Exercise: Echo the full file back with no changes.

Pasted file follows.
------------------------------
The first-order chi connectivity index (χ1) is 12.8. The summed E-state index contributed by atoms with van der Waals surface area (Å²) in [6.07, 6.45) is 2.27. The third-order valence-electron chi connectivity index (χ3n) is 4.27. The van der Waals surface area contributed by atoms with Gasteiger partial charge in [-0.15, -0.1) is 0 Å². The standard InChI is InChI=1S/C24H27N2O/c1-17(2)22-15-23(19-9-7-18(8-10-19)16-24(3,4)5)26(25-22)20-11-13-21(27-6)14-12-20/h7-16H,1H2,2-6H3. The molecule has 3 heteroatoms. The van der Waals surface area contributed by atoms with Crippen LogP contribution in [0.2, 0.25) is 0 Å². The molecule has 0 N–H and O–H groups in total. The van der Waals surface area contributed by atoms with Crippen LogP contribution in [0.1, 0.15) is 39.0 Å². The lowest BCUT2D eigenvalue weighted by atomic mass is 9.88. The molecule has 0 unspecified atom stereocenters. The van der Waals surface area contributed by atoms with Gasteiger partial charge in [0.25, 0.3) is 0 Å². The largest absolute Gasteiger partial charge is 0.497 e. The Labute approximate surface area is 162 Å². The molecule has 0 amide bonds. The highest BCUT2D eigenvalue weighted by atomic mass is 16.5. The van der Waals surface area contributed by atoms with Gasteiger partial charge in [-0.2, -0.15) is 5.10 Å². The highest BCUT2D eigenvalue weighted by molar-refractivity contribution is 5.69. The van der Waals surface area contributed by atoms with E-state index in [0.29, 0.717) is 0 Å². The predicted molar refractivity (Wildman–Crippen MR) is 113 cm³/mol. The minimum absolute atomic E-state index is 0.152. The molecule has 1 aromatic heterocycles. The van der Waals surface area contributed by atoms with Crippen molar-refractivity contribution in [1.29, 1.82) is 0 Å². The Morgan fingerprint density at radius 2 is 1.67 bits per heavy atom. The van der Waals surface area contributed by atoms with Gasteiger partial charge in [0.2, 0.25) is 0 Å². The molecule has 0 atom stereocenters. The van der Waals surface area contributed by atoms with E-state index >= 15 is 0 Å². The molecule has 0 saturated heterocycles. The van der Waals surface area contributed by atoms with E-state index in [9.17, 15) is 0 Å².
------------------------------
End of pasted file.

The first-order chi connectivity index (χ1) is 12.8. The summed E-state index contributed by atoms with van der Waals surface area (Å²) in [6.07, 6.45) is 2.27. The third-order valence-electron chi connectivity index (χ3n) is 4.27. The van der Waals surface area contributed by atoms with Gasteiger partial charge in [-0.15, -0.1) is 0 Å². The standard InChI is InChI=1S/C24H27N2O/c1-17(2)22-15-23(19-9-7-18(8-10-19)16-24(3,4)5)26(25-22)20-11-13-21(27-6)14-12-20/h7-16H,1H2,2-6H3. The molecule has 3 heteroatoms. The van der Waals surface area contributed by atoms with Crippen LogP contribution in [0.2, 0.25) is 0 Å². The molecule has 0 N–H and O–H groups in total. The van der Waals surface area contributed by atoms with Crippen LogP contribution in [0.1, 0.15) is 39.0 Å². The lowest BCUT2D eigenvalue weighted by atomic mass is 9.88. The molecule has 0 unspecified atom stereocenters. The van der Waals surface area contributed by atoms with Gasteiger partial charge in [0.25, 0.3) is 0 Å². The largest absolute Gasteiger partial charge is 0.497 e. The Labute approximate surface area is 162 Å². The molecule has 0 amide bonds. The highest BCUT2D eigenvalue weighted by atomic mass is 16.5. The van der Waals surface area contributed by atoms with Gasteiger partial charge in [-0.2, -0.15) is 5.10 Å². The highest BCUT2D eigenvalue weighted by molar-refractivity contribution is 5.69. The van der Waals surface area contributed by atoms with E-state index in [0.29, 0.717) is 0 Å². The predicted molar refractivity (Wildman–Crippen MR) is 113 cm³/mol. The minimum absolute atomic E-state index is 0.152. The molecule has 1 aromatic heterocycles. The van der Waals surface area contributed by atoms with Crippen molar-refractivity contribution in [1.29, 1.82) is 0 Å². The Morgan fingerprint density at radius 2 is 1.67 bits per heavy atom. The van der Waals surface area contributed by atoms with Gasteiger partial charge in [0.2, 0.25) is 0 Å². The molecule has 0 atom stereocenters. The van der Waals surface area contributed by atoms with E-state index >= 15 is 0 Å². The molecule has 0 saturated heterocycles. The van der Waals surface area contributed by atoms with E-state index in [9.17, 15) is 0 Å².